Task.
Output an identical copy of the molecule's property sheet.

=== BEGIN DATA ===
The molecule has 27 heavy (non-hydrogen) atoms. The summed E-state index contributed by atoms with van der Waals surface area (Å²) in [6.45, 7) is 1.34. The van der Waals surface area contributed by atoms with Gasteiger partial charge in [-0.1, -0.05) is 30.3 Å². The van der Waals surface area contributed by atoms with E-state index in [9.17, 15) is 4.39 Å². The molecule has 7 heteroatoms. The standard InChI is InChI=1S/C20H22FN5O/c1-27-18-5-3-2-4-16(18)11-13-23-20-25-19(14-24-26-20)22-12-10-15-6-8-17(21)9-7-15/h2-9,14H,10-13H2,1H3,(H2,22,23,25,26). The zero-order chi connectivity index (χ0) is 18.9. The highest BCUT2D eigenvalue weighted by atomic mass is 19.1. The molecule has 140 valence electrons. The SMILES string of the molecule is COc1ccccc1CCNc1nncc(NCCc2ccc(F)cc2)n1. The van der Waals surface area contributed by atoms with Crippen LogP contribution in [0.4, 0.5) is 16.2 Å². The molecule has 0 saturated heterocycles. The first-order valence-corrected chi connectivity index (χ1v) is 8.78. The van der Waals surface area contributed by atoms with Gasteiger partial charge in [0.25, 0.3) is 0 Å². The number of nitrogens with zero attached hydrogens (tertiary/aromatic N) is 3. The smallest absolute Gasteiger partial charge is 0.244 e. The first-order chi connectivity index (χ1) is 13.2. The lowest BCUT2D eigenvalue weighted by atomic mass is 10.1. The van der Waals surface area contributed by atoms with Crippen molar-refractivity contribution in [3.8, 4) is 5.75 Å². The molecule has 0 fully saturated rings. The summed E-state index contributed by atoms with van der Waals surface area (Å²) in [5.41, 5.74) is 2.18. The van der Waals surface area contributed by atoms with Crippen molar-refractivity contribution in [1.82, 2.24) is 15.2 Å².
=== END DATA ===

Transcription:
The molecule has 27 heavy (non-hydrogen) atoms. The summed E-state index contributed by atoms with van der Waals surface area (Å²) in [6.45, 7) is 1.34. The van der Waals surface area contributed by atoms with Gasteiger partial charge in [-0.1, -0.05) is 30.3 Å². The van der Waals surface area contributed by atoms with E-state index in [9.17, 15) is 4.39 Å². The molecule has 7 heteroatoms. The standard InChI is InChI=1S/C20H22FN5O/c1-27-18-5-3-2-4-16(18)11-13-23-20-25-19(14-24-26-20)22-12-10-15-6-8-17(21)9-7-15/h2-9,14H,10-13H2,1H3,(H2,22,23,25,26). The zero-order chi connectivity index (χ0) is 18.9. The highest BCUT2D eigenvalue weighted by atomic mass is 19.1. The molecule has 140 valence electrons. The SMILES string of the molecule is COc1ccccc1CCNc1nncc(NCCc2ccc(F)cc2)n1. The van der Waals surface area contributed by atoms with Crippen LogP contribution in [0.4, 0.5) is 16.2 Å². The molecule has 0 saturated heterocycles. The first-order valence-corrected chi connectivity index (χ1v) is 8.78. The van der Waals surface area contributed by atoms with Gasteiger partial charge in [0.25, 0.3) is 0 Å². The number of nitrogens with zero attached hydrogens (tertiary/aromatic N) is 3. The smallest absolute Gasteiger partial charge is 0.244 e. The first-order chi connectivity index (χ1) is 13.2. The lowest BCUT2D eigenvalue weighted by atomic mass is 10.1. The van der Waals surface area contributed by atoms with Crippen molar-refractivity contribution in [3.8, 4) is 5.75 Å². The molecule has 0 fully saturated rings. The summed E-state index contributed by atoms with van der Waals surface area (Å²) in [5.41, 5.74) is 2.18. The van der Waals surface area contributed by atoms with Crippen molar-refractivity contribution in [1.82, 2.24) is 15.2 Å².